Wednesday, November 26, 2014

What A Pan of Cornbread Dressing Really Means

This was the first ever Thanksgiving meal I prepared on our own after George and I got married and were living in Buffalo.  This was the late 90's.   George came home and helped at some point probably on Thanksgiving day as he was working round the clock in residency.  We enjoyed this meal at our home with several of his fellow residents (all bachelors might I add), and they didn't offer to help clean the dishes.  Not that it stuck in my craw at all...

Well, I had no idea how to cook the big dishes of that meal.   I called home several times and my dad talked me through how to do so.  I did not connect with my dad on a multitude of levels but this time I needed help and he was the man for the job.  This included "the dressing."  My dad's dressing was one that he had perfected over many years from what he remembered his grandmother had made.

On this first holiday without him, I went back and forth about whether to cook the dressing.  I haven't made it myself in years and it's an ordeal, containing cornbread, rice and turkey meat. And this year,  I was cooking everything else for the entire meal as well, which is quite the undertaking and sometimes simpler is better.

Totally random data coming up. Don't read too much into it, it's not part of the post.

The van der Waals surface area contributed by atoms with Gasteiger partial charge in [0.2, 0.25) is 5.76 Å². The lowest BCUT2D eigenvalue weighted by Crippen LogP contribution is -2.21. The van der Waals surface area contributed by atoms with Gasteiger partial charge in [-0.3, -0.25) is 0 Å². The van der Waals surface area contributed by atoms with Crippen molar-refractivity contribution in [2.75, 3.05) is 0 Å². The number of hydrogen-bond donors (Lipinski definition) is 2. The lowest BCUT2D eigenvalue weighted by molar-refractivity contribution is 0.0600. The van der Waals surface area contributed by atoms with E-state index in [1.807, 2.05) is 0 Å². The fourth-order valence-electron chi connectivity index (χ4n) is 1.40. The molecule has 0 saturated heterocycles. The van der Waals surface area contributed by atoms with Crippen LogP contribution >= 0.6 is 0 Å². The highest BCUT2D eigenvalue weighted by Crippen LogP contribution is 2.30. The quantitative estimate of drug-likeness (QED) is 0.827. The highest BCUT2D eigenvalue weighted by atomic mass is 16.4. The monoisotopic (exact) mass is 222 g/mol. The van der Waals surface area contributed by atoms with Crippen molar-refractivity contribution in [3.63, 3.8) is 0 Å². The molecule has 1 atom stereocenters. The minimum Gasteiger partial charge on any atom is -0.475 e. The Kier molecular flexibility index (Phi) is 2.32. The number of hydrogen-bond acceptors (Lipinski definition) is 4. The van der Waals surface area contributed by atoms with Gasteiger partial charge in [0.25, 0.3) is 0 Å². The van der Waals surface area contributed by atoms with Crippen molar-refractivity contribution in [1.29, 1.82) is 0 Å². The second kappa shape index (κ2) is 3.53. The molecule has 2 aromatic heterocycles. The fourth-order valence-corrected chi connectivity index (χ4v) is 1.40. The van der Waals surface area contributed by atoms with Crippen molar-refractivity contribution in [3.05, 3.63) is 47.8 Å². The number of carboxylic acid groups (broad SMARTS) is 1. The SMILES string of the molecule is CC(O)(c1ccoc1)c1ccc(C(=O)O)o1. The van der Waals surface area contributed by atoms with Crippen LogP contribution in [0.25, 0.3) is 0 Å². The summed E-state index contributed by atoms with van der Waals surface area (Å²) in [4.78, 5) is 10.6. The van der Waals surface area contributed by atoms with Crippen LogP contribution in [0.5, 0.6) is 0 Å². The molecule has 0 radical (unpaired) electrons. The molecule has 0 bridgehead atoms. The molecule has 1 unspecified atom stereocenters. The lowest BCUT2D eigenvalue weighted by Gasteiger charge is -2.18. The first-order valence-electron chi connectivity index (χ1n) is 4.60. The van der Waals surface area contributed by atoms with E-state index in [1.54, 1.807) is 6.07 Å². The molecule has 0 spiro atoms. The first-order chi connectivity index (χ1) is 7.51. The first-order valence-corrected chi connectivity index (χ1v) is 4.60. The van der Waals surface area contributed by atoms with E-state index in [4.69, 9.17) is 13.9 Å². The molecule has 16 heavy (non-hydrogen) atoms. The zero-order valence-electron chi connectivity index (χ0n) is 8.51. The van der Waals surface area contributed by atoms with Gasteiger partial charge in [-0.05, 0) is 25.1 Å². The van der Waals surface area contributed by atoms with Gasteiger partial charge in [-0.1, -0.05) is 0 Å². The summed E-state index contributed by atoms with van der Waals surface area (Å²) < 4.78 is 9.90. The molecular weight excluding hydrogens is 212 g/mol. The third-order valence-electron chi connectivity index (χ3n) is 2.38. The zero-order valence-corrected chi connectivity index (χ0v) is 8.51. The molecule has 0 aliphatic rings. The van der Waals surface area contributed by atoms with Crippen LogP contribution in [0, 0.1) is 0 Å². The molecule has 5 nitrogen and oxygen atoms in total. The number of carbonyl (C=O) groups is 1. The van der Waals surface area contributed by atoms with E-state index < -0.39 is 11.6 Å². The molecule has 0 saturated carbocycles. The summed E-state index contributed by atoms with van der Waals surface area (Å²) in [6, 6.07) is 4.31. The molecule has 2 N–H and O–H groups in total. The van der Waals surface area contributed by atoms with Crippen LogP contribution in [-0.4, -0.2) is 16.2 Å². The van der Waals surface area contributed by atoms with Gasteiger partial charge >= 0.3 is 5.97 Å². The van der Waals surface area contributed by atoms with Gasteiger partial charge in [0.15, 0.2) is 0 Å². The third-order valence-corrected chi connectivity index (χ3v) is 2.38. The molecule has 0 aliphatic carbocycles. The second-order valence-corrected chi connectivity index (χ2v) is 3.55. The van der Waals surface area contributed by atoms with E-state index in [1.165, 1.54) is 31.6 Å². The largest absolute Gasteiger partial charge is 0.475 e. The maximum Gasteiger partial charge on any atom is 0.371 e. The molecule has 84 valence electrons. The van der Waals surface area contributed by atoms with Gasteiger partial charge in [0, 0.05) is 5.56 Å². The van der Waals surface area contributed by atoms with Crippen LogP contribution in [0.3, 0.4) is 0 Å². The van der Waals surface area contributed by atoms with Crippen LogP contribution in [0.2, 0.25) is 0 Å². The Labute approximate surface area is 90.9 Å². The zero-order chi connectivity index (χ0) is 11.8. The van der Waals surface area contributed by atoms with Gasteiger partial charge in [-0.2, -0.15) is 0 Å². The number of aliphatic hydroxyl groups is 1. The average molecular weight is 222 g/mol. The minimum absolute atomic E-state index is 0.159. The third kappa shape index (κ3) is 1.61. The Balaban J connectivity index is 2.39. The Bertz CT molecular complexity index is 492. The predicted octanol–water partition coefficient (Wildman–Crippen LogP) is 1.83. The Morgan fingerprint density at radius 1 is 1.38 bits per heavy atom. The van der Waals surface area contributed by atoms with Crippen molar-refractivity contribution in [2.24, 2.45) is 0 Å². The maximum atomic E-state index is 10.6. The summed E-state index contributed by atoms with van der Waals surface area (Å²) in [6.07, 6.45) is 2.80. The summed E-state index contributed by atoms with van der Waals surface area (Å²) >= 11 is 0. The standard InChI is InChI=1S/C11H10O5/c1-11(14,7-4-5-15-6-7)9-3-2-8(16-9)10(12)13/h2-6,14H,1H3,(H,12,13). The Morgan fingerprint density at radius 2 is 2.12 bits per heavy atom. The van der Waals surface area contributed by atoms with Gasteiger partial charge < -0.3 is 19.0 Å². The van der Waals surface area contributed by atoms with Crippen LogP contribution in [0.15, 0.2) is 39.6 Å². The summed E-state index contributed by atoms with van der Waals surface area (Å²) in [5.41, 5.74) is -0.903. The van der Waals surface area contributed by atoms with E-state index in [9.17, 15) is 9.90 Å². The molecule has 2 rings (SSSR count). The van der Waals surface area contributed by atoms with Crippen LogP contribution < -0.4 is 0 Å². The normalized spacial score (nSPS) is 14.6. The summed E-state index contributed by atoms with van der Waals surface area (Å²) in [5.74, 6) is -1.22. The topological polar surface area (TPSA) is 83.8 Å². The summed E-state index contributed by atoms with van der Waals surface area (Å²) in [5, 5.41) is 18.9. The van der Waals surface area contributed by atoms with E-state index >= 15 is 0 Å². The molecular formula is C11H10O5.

But it won't seem like the holiday without having it.  So...

Yesterday, I pulled out the sixteen year old piece of paper I had written down the instructions on all those years ago and began the process.  Two trips to the supermarket later and twisting of my children's arms to help with some other sides and voila.  I also broke the rules and used chicken we already had frozen in broth which was a fantastic time saver for me.

Here is the dressing, ready to be put in a dish and baked - except for the green onion that I still need to add.  I will admit that I ate a small bowl just to see if it tasted right. {smile}


This year, I'm sad that my dad is not here but I feel his presence around this dressing.  I feel connected. I felt it cutting and chopping and the blending of all of the ingredients. It brings a warm feeling even with all of the effort.  My children will tell you I don't always cook mostly because when I try something new the kids don't eat it.  Aarrggghh.

The jury is out to see if the girls will ever like it as much as I do.  Sometimes it takes time for appreciation to kick in. And then there is George who grew up in the North with the bird stuffed and different food traditions and he wants to make his own stuffing with sausage in it.  The poor man has had to eat our Southern cuisine for all these years. {grin}

Leftovers, anyone?  We will have them. And I look forward to making some turkey and sausage gumbo after as well.

Happy Thanksgiving to you all!  May the tradition that warms your heart be yours on this special day.

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